A Three-year inquiry into the death of Princess Diana and Dodi Fayed has concluded that allegations of murder were unfounded, and that the Paris car crash that killed the two in 1997 was a "tragic accident," a senior police officer said on Thursday.
The inquiry, which largely confirmed previous findings by French investigators, said there was no reason for suspecting the involvement of the royal family, that the princess was not pregnant when she died and nor was she engaged to marry her companion, Dodi Fayed.
"Our conclusion is that, on all the evidence available at this time, there was no conspiracy to murder any of the occupants of the car. This was a tragic accident," said Lord Stevens, former chief of the Metropolitan Police, who led the investigation of the deaths of Diana, 36, and her companion Fayed, 42.
"There was no conspiracy, and no cover-up," Stevens added. The couple were killed along with chauffeur Henri Paul when their Mercedes crashed in the Pont d'Alma tunnel in Paris on August 31, 1997, while they were being chased by paparazzi.
The inquiry said that blood samples taken from Paul showed his blood-alcohol level was twice the British legal limit. "We know that the car travelled at excessive speed during the final part of the journey while being followed by the paparazzi.
We know the route it took. We can say with certainty that the car hit the curb just before the 13th pillar of the central reservation in the Alma un derpass, at a speed of 98 to 101 kilometres per hour," Stevens said. "We conclude that nothing in the very rapid sequence of events we have reconstructed supports the allegation of conspiracy to murder."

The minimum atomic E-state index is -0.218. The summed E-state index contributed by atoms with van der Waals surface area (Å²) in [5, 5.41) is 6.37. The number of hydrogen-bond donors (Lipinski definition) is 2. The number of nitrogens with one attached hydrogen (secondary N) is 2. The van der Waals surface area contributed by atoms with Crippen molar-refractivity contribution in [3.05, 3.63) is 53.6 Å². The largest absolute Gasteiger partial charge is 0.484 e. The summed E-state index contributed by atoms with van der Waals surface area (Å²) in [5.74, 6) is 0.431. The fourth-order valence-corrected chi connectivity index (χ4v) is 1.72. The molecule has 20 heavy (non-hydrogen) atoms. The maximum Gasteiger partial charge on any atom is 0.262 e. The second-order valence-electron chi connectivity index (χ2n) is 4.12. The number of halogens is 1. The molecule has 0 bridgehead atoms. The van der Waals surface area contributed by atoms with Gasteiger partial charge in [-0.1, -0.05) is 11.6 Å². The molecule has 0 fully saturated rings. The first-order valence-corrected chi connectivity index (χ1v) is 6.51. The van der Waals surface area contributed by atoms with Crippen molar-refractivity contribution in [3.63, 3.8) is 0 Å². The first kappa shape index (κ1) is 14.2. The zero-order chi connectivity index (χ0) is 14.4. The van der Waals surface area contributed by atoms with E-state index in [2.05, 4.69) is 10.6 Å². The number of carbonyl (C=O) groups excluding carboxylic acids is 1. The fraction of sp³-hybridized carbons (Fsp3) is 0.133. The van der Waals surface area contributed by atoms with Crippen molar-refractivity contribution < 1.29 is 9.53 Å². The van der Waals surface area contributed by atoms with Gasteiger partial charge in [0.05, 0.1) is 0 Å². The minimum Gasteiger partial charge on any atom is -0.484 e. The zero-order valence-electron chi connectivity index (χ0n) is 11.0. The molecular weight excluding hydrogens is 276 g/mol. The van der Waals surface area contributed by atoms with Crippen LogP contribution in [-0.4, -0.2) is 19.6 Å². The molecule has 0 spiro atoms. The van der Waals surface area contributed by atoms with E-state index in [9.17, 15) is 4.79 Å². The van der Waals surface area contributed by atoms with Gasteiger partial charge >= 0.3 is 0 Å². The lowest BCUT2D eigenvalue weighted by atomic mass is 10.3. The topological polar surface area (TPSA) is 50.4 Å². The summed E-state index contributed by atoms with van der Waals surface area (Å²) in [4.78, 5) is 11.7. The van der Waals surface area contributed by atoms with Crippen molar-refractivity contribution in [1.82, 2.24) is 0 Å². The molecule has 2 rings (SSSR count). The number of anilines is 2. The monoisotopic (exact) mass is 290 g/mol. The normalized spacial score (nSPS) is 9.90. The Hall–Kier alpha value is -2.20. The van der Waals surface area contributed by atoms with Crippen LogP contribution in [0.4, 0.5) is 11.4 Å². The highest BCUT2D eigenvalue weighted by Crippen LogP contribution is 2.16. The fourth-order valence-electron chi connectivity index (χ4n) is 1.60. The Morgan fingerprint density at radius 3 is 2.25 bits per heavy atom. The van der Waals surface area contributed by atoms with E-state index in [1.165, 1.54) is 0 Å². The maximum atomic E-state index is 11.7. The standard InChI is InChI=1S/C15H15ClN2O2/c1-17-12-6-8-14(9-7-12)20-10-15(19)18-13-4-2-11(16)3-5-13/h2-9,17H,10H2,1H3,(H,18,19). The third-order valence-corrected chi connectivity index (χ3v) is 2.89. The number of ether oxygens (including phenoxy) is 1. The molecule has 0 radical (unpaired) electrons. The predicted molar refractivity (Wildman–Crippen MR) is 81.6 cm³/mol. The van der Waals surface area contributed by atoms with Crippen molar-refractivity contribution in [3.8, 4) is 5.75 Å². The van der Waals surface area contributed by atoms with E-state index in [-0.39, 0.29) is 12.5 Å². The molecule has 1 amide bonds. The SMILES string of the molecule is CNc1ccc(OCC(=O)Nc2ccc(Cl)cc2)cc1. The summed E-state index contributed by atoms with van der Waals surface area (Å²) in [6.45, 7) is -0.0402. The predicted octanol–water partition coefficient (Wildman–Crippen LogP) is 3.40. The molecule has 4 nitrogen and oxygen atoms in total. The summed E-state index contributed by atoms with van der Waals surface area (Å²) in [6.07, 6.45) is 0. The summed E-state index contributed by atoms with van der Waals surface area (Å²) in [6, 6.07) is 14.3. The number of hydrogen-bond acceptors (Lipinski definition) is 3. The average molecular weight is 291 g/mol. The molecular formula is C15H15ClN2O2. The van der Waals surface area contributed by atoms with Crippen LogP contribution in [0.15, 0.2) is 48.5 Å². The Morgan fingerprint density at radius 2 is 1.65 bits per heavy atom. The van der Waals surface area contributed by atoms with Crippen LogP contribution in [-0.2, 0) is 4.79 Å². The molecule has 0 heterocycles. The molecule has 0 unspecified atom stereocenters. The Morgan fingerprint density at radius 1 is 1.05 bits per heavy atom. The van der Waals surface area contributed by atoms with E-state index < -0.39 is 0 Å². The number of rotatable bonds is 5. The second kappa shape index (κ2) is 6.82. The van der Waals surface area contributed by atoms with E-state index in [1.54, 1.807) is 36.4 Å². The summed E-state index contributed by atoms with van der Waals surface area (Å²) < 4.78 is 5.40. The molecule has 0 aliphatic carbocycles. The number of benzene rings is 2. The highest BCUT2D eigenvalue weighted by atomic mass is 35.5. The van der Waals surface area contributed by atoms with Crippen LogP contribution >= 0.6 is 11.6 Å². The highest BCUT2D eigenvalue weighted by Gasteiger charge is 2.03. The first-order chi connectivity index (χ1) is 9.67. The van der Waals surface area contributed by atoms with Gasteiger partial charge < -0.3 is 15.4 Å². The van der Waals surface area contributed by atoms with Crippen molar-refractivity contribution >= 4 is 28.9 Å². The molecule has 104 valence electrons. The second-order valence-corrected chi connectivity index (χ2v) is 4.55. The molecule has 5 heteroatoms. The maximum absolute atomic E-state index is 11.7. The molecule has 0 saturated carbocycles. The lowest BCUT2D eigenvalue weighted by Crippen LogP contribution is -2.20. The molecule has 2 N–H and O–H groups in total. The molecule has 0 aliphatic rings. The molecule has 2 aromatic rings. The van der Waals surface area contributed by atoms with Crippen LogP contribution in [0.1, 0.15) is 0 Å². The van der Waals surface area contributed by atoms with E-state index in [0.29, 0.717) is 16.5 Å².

Stevens noted allegations by Fayed's father, Mohammed Al Fayed, that the couple were killed as a result of a conspiracy by the establishment, including Prince Philip and British intelligence agencies.
"I have seen nothing that would justify further inquiries with any member of the royal family," he said. He said Diana's elder son, Prince William, said there had been no indication that she was about to take a second husband. The report disputed al Fayed's claims that Diana was pregnant and intended to marry Dodi Fayed.
"We are certain that the Princess of Wales was not pregnant at the time of her death," Stevens said. "Our conclusions were strengthened by forensic tests carried out on blood recovered from the Mercedes car.
The investigation The allegations of murder were unfounded The crash was a tragic accident There was no reason for suspecting involvement of royal family Diana was was not pregnant when she died The blood samples taken from chauffeur Henri Paul showed his blood-alcohol level was twice the British legal limit.
It's all garbage: al-Fayed
The father of Princess Diana's boyfriend Dodi al-Fayed dismissed on Thursday a new British report into her 1997 death, saying it was "garbage" if it rejects a key conspiracy claim he has long made.
Mohammed alFayed, owner of Britain's Harrods department store, notably accused the author of the new report of being "blackmailed" by British intelligence services.
A French investigation subsequently concluded that the driver was well over the drink-drive limit and had also been taking drugs, and that the crash was an accident.
But Mohammed al-Fayed has long maintained that it was a conspiracy involving British intelligence agents, and notably said Paul's blood samples were switched to falsely implicate him as drunk.
Media leaks from the British report said DNA tests confirm that the samples taken from the driver just after his death were indeed his and show him to have been three times over the French limit.
Al-Fayed said however that he did not trust Lord John Stevens, the former Metropolitan Police commissioner leading the inquiry. "He have just done what the British intelligence has asked for," Fayed said.
"They blackmailed him, definitely." He added that he had hired five of Britain's leading pathologists to conduct their own investigation, the results of which ran counter to Lord Stevens' reported findings. "If he has done DNA it is garbage."
Fayed told BBC radio: "How can I accept something really shocking?. I know deep in my heart that I'm the only person who knows the truth."